Friday, July 5, 2013

When it rains, it pours...

Do you see the lightpole and the white marked parking spaces going into
the water? This is Raccoon Lake, flooded from the heavy rains that we've
been getting in Indiana. Now imagine all that water on our city streets!
Growing up, I’d hear people say, “when it rains, it pours,” when a situation went from bad to worse. This year, we’ve received quite a bit of rain and I've begun to understand the phrase, literally and figuratively. When it rains in Indiana, it pours. Inundates you like someone pouring large pitchers of water on your windshield every few seconds. Soaks you even if you just have to go a few feet to your car.

I went to the local grocery store one night after work. On my way, I called a good friend that I hadn’t talked with in a long time. I had gotten a note from her saying that she had been diagnosed with grade 1 invasive lobular carcinoma (aka breast cancer). She thought that she would need a lumpectomy and perhaps something more, if required. I’d added her to my prayer list and we’d been trying to talk by phone for six weeks, without success. I was anxious to hear how she was doing.

The sun was shining and we talked for almost an hour. I had arrived at the store and stayed in the parking lot, talking. She was healing from a double mastectomy. What had begun as stage 1 breast cancer had turned into one of several serious surgeries. She thought she’d also have chemotherapy and wasn’t sure about radiation.

My heart hurt for her. She was in good spirits and was thankful that modern medicine, and God, had given her a good outcome. I was in awe of how courageous she sounded, how brave she had been in making decisions that would have had me a puddle of tears. She said that she’d had a lot of people praying for her and that it had given her strength. She reminded me that she was blessed to have her faith in God, to help get her through it. I was humbled by her words.

I thought about her throughout the entire grocery store. I prayed for her in produce, the meat section, even the chip aisle. All I could think was “God, please heal her, give her strength and peace.” Having just lost a friend from lymphoma, I wasn’t sure what else to pray. I reminded myself that the object of my faith – God – is what makes prayer valuable, not my ability (or inability) to stay strong.

By the time I checked out, thunder was pounding the store roof and it was pouring rain. I borrowed an umbrella to get the groceries to the car and in a few seconds I was soaked and the wind had turned the umbrella inside-out.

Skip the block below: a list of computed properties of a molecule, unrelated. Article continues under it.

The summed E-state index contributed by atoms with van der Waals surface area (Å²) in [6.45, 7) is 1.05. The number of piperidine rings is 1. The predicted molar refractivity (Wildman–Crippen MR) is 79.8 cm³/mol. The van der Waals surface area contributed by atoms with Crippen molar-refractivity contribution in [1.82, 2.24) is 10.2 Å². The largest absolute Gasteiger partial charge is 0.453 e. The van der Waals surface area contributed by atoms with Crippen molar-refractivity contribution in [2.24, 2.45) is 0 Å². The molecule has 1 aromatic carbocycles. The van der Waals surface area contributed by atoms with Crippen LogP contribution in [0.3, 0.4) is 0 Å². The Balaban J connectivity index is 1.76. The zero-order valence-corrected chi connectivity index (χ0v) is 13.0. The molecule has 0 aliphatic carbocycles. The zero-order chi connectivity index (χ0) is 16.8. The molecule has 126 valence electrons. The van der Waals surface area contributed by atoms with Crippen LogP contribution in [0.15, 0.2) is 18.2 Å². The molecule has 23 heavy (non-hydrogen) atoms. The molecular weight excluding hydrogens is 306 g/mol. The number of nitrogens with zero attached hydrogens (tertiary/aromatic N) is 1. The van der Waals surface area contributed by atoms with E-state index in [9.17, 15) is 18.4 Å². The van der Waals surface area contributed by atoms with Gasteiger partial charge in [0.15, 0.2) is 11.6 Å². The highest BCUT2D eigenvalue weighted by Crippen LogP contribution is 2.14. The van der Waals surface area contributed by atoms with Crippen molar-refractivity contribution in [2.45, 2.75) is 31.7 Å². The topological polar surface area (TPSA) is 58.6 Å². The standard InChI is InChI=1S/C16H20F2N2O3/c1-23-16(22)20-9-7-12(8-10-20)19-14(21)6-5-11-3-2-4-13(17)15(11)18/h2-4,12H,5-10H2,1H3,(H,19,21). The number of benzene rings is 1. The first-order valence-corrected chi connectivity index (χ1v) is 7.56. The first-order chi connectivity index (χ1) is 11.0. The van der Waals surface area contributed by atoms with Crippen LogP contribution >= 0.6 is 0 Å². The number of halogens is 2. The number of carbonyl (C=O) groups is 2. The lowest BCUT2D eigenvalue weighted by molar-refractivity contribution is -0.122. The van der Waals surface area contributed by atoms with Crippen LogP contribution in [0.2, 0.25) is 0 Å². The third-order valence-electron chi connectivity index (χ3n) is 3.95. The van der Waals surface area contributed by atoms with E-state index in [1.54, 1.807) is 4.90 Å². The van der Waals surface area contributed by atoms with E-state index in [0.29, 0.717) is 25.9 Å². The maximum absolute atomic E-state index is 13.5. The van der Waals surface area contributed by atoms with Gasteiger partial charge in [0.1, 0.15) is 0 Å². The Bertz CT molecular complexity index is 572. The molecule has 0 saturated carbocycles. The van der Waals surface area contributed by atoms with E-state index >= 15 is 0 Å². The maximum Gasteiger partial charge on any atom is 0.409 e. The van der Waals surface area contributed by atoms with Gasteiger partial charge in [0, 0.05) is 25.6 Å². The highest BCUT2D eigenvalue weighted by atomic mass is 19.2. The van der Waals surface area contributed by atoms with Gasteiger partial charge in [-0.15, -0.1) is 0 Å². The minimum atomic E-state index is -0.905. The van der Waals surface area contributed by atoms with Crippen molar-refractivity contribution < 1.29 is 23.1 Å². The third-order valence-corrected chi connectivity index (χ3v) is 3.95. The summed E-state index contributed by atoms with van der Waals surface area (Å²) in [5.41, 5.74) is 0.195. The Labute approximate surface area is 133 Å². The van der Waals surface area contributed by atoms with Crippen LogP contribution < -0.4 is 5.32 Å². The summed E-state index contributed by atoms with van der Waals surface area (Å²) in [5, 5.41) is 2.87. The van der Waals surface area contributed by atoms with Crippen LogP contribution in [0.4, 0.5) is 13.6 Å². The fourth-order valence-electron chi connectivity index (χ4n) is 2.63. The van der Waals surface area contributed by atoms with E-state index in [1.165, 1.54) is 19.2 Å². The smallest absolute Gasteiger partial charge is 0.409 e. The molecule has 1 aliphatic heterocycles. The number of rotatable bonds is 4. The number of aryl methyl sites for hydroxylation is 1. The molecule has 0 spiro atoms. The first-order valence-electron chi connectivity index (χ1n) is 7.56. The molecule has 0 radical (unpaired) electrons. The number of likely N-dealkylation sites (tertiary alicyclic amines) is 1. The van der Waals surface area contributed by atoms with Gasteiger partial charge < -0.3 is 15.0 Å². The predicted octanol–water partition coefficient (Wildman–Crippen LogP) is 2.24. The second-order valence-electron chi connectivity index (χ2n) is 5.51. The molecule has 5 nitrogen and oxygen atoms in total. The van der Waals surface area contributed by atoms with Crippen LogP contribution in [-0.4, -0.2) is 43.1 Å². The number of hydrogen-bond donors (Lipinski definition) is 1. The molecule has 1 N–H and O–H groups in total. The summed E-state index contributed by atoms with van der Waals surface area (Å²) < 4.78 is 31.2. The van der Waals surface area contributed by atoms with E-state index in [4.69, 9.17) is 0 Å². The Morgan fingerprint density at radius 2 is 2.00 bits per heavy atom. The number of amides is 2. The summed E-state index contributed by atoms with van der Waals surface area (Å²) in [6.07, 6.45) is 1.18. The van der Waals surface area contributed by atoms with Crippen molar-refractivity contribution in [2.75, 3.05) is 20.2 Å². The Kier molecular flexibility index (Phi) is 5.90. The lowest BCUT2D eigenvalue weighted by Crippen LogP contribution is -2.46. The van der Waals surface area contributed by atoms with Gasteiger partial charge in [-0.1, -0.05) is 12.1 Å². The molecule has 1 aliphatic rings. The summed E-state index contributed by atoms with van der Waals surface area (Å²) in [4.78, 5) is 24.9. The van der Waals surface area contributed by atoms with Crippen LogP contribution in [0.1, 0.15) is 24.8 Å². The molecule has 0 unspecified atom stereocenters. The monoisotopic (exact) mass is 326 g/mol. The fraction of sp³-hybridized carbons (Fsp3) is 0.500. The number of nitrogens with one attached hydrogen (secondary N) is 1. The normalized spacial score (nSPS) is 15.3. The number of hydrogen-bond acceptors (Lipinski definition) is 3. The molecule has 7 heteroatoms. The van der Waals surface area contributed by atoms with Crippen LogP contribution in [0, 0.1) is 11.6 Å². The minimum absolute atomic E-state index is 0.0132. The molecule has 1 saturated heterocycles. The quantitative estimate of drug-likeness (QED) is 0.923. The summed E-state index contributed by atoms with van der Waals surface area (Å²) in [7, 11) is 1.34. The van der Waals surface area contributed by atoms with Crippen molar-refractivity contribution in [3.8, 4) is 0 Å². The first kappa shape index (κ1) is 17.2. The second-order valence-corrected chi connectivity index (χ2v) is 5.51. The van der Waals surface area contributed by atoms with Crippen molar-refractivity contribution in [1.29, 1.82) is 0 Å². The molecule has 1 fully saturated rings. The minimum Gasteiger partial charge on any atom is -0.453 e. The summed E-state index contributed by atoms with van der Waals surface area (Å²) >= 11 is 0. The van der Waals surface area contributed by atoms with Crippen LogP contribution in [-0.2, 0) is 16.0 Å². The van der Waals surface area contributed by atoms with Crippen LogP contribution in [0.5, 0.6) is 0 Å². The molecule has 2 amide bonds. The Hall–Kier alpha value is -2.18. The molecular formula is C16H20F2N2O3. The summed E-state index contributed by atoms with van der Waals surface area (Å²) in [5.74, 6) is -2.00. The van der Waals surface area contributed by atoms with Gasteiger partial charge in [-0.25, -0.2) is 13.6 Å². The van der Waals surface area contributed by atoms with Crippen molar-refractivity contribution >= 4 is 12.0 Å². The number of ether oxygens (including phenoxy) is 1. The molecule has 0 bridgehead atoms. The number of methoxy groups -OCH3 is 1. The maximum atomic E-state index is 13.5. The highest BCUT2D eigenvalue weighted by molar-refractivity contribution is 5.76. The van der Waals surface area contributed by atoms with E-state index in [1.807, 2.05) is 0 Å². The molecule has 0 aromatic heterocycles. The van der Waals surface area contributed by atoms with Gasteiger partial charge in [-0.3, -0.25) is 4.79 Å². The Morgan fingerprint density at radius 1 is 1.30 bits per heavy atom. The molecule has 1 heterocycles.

Once safely inside the car, I continued praying for my friend’s health and well-being. I hadn’t gone two blocks before I noticed that visibility was bad. The rain wasn’t going to let up anytime soon and I had refrigerated items so I continued on. I turned on neighborhood roads, where I figured the traffic would be lighter.

In this particular part of town, the streets were quickly filling up with water. I’d turn down one street only to find the water almost up to my car door. I’d turn around, making sure that my car didn’t stall, and head up another street, staying in the middle of the road where the water was lower. I’d go a few streets and hit another flooded area. I’ve driven on ice and snow and been afraid that I couldn’t stop. I had never experienced the sensation of the car floating, with water being past the top of my tires – it didn’t seem real. After the tires made contact with the pavement again, I got control of the car and tried another street. I began to pray, asking God for guidance and help to get home.

I was scared and felt silly at the same time. It was only rain, right? One time I pulled down a one-way street the wrong way and luckily no one was coming. It was flooded and I had to carefully turn around. I wasn’t sure if I was going to make it home. It took me an hour to make a 15-minute drive home and when I released my hands from the steering wheel, they were cramped because I had held the wheel so tight.

God answered my prayer to return home safely. Sometimes I feel like those types of short-term prayers are silly and unnecessary. If it’s God’s will that I return home safe, I will, right? Do my prayers make any difference?

They do for me. They remind me that I need to be as diligent and urgent in my long-term prayers for friends and family as I am in my short-term, “Abba! Father!” prayers that result from fear or pain or sadness. The short-term prayers are a solid reminder to me that prayer does work, whether it’s strengthening my faith in order to pray for long-term concerns or to help prepare me and others for what’s to come.

3 comments:

mare ball said...

Scary to think water could carry you away so easily. We have hurricanes here in FL and flooding is often an issue. So sorry for your friend. I lost a friend to cancer 3 years ago...still seems like yesterday. Yes, like does seems unbearable at times. I think prayer is really for the pray-er. It draws us close to God and reminds us that He is sovereign and good, no matter what.

Diane Weidenbenner said...

I can't imagine how scary hurricanes must be. And, there is no where to go to get away from the storm. Thanks for the encouraging words, Mare.

Jess Mason said...

I've recently felt "flooded" when trying to pray about a friend's legal battles. At one point I was so lost as far as what to pray that it felt like your car floating. But then the wheels touched earth again, and I got just enough traction in prayer. It was a strange sensation, almost like giving up. Maybe it was giving up, at least for a moment. Maybe God was carrying the prayer of my heart. Thanks for the thought-provoking image.